As more seniors turn to reverse mortgages, their adult children might well be puzzled or concerned about what will happen to that debt when one or both of their parents eventually dies. At that time, questions about how to pay off the loan will need to be resolved -- and relatively quickly.
If the borrower was married, the surviving spouse might be able to remain in the home even if he or she wasn't a co-borrower, according to Sarah Mancini, an attorney at the National Consumer Law Center, a nonprofit advocacy organization in Washington, D.C.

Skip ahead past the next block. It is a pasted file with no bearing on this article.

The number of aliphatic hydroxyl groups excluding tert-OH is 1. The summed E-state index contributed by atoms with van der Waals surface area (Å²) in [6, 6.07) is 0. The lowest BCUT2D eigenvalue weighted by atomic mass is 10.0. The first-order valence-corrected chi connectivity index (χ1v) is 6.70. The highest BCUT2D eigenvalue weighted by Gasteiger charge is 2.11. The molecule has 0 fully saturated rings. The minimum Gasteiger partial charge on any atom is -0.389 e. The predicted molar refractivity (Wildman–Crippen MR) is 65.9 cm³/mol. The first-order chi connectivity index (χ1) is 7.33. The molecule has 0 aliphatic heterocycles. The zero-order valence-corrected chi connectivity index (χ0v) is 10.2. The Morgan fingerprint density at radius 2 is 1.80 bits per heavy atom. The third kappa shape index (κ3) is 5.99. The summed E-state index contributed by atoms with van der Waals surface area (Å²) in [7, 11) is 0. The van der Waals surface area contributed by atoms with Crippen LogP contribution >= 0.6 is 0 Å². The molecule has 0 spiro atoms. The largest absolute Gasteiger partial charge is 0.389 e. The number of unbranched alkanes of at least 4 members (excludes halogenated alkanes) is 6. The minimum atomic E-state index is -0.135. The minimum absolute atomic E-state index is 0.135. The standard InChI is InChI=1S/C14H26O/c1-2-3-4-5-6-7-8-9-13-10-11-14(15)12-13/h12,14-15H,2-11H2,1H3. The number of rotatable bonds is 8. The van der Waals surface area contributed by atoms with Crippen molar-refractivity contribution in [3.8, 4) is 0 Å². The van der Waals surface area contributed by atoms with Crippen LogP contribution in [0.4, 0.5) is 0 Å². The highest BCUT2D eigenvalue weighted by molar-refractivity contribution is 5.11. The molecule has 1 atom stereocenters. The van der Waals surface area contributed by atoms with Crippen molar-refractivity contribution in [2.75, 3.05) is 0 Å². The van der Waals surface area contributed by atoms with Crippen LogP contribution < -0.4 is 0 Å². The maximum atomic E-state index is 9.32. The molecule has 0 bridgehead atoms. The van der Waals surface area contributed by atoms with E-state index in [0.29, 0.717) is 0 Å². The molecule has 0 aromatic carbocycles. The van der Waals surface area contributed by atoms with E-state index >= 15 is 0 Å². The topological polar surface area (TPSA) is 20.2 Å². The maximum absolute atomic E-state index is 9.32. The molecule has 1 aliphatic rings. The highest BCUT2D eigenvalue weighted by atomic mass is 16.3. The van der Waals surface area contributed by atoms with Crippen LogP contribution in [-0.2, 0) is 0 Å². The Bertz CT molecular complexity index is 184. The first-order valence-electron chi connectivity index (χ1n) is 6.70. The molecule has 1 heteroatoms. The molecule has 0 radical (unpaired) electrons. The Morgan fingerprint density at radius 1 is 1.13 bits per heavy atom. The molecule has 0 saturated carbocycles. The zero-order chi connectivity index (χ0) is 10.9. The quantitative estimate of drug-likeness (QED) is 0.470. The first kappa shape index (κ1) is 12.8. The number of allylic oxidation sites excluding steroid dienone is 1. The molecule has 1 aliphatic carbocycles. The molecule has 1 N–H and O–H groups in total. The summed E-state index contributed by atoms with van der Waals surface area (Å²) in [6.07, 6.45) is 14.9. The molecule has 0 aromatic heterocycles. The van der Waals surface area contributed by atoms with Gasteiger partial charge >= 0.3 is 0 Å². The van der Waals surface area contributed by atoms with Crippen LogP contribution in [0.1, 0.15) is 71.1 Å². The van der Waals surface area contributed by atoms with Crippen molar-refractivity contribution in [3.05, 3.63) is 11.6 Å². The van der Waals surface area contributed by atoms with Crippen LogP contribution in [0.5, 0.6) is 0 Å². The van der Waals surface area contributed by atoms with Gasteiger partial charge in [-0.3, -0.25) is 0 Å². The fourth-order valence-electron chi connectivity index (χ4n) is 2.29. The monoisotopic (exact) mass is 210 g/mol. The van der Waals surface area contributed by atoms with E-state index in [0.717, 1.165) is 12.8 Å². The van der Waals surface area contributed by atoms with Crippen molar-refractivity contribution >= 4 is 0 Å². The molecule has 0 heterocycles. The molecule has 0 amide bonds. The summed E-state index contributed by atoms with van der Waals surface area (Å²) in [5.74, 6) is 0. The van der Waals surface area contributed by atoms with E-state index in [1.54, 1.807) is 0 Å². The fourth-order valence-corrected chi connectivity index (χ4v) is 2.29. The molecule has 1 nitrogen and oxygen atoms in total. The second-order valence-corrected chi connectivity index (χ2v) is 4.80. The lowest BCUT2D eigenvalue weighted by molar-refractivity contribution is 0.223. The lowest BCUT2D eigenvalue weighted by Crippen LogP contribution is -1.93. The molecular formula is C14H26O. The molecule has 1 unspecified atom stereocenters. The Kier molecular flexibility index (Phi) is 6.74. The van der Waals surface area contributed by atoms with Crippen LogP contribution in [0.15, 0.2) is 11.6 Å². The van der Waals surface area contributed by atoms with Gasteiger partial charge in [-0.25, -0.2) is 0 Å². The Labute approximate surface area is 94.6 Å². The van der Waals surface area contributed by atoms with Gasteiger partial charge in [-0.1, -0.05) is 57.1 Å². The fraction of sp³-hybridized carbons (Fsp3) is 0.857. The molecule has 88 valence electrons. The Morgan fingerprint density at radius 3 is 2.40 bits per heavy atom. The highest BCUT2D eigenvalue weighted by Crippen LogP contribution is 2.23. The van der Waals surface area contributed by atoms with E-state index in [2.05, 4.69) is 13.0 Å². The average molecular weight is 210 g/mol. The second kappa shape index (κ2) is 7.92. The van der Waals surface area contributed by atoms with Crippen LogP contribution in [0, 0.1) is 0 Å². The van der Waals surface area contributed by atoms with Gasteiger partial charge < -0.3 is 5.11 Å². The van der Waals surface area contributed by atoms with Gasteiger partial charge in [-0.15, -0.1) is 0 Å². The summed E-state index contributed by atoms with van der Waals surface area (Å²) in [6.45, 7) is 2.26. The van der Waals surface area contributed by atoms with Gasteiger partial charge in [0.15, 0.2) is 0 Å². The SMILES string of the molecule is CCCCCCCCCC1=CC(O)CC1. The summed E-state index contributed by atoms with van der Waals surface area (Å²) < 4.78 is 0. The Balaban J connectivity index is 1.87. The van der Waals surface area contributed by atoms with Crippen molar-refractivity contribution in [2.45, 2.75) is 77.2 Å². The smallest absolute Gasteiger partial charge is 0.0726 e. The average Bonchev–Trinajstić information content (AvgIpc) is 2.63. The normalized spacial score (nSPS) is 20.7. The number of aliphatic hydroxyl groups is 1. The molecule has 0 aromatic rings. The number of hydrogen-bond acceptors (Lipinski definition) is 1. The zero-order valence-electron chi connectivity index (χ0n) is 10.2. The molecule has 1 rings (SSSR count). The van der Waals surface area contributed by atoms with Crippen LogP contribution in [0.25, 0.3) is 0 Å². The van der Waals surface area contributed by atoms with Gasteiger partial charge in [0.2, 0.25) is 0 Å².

That's important, Mancini explains, because some borrowers remove a younger spouse from their home's title to secure a larger reverse mortgage, leaving that younger spouse vulnerable to eviction and foreclosure after the older spouse's death.
The rules that affect surviving non-borrower spouses are complicated, and surviving spouses and heirs may need to consult an attorney to interpret their rights and options if the spouse wants to continue occupying the property.
"There are serious legal issues," Mancini says, "and possible grounds for a legal challenge if the lender forecloses while there is still a surviving spouse."
Read more: http://www.bankrate.com/finance/mortgages/pay-reverse-mortgage-after-parent-dies.aspx#ixzz3ekV3iYqn
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